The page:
I’m also really attracted to the idea of QR Code, not just prose, but fiction - perhaps a piece along the lines of Nick Montfort and Scott Rettberg’s Implementation project (a serialized novel distributed as stickers). The story could be distributed on objects with each giving a snippet of story and indicating where another piece could be retrieved. The attraction for me is that the image is unreadable until the reader scans it into a phone - the act of translating the text and uploading it into memory are the same, so a dedicated reader will end up collecting all the pieces of the puzzle in one memory chip (vs. Implementation, where the stickers tend to stay ’stuck’ as they thematically meditate on the nature of place).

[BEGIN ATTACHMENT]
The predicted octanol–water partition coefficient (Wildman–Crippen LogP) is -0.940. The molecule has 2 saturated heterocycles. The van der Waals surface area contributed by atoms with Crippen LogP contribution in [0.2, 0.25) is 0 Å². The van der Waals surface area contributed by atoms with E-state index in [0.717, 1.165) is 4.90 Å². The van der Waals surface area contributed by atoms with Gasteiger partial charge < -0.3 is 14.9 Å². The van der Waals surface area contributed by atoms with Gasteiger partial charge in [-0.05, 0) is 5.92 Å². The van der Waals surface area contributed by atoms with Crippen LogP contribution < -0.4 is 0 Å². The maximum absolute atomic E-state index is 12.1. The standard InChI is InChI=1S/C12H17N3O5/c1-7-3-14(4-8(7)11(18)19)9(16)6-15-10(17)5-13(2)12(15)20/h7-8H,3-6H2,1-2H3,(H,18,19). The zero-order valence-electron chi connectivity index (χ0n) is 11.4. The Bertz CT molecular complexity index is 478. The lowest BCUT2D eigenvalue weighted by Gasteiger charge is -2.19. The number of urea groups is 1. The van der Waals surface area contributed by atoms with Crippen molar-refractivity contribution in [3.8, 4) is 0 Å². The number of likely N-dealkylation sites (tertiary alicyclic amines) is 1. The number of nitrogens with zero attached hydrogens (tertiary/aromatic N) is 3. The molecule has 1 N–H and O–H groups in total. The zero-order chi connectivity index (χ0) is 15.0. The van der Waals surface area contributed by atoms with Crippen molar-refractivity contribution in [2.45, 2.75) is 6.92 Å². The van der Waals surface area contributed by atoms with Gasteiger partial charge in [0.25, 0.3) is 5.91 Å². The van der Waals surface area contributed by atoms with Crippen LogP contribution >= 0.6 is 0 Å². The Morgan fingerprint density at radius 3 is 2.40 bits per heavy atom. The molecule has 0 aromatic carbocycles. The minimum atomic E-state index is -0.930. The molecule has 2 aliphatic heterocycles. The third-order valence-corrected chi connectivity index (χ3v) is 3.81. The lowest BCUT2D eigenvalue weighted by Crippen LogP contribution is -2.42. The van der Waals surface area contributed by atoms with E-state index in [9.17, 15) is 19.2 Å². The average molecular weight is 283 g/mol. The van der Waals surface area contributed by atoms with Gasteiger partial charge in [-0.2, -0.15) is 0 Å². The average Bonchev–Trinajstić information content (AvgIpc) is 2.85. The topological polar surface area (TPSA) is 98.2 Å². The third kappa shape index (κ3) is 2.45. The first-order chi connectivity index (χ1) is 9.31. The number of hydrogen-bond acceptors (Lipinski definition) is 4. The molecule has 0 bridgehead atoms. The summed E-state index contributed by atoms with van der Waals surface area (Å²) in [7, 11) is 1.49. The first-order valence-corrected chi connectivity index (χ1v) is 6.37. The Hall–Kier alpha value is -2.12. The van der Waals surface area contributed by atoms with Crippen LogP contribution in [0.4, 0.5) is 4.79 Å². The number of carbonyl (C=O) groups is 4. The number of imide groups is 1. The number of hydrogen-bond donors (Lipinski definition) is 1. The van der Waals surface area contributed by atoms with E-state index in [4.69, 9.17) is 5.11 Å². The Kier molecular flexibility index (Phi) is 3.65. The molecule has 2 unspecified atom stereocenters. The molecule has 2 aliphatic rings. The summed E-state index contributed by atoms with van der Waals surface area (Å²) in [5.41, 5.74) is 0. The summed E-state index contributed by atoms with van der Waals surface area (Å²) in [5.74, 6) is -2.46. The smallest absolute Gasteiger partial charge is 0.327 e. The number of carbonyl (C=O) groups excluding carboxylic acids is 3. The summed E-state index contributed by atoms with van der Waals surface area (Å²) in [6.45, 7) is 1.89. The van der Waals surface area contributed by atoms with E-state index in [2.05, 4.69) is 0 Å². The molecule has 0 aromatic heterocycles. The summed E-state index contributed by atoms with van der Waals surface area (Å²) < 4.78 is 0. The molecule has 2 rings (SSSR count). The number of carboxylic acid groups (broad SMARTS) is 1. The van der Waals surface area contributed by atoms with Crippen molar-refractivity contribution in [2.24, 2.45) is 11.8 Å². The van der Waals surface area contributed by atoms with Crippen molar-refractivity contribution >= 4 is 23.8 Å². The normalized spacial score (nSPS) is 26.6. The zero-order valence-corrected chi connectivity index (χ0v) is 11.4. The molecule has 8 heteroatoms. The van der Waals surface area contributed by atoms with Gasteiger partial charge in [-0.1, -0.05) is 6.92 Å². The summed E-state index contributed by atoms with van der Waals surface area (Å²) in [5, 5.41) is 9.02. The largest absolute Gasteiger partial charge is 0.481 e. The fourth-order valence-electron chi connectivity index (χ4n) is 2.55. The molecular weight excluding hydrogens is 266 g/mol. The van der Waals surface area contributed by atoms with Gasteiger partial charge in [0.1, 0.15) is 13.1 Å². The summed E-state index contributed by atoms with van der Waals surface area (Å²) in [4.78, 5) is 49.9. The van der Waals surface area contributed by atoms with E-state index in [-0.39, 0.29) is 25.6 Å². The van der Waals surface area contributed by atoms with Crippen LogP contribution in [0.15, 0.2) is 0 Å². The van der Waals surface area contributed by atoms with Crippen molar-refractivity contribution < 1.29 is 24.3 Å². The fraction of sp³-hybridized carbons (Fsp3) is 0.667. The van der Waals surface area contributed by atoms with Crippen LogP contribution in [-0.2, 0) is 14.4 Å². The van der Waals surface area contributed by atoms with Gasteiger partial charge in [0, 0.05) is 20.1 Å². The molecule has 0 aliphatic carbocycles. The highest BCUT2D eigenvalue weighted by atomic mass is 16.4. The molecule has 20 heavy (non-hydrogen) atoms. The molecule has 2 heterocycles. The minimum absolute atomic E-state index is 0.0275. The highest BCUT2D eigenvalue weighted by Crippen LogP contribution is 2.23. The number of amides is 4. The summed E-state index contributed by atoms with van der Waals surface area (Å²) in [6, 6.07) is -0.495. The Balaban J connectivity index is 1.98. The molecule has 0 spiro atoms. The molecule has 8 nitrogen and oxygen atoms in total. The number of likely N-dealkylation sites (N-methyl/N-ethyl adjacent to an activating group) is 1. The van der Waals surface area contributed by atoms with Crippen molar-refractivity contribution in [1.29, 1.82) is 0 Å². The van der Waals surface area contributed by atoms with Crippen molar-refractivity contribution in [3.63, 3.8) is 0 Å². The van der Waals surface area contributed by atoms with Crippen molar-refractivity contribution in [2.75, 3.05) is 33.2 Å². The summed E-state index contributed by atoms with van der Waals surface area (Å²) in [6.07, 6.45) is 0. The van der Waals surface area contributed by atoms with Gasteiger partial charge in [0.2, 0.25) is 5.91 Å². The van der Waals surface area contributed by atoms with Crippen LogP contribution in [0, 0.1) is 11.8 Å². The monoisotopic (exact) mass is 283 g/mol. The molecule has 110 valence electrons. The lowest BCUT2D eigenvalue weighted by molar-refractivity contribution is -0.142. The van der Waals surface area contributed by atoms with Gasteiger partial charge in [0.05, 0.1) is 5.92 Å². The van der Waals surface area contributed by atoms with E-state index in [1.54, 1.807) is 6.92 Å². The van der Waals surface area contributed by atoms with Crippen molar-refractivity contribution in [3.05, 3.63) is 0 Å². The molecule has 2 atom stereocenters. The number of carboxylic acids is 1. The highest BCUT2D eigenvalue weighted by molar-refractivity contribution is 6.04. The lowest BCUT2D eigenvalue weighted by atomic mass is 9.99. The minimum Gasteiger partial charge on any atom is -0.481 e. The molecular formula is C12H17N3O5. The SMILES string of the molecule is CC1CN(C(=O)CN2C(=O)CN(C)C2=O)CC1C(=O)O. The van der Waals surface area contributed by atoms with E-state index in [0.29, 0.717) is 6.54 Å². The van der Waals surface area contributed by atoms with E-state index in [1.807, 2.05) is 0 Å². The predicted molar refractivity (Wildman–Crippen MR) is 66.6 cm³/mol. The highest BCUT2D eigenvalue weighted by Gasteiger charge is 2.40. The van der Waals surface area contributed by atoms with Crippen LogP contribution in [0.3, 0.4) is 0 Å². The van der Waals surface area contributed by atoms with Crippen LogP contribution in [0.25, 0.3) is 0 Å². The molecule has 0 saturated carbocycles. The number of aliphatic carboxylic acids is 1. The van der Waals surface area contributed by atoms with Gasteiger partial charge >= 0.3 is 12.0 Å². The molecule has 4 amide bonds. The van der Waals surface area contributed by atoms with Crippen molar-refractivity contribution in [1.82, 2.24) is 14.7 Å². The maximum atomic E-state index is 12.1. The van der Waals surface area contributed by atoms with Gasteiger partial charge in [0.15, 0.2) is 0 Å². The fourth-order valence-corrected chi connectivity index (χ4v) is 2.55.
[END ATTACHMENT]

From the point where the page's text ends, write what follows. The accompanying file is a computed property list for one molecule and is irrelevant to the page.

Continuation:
Finally, I’d like to observe that there is also a particular aesthetic to QR Code… something that would have been recognized by John Nefastis of Crying of Lot 49, or Boris Urquhart from Victory Garden.

A teeming, swarming feeling.

via liquidx.net

10 Responses to “QR Code and unreadable digital text”

  1. 1 Tassie

    Thanks for the blackletter nod! I really like the idea of a scavenger hunt that lets the seeker assemble all the pieces.

    What happens if we render something readable only via technology? QR Code doesn’t look to be discernable by the human eye in the way that even bar codes are, and the luddite in me wants to resist something I can’t decode without a machine. That may seem unreasonable, but I could read binary given the time, and QR Code doesn’t provide my unaided corporeal self with any entrance that I can see. That teeming, swarming feeling becomes a bit unsettling . . .

  2. 2 Jeremy Douglass

    To give a true blackletter nod I should have included a link to the EMC Ballad Project essay on Blackletter - I just didn’t realize it was up yet!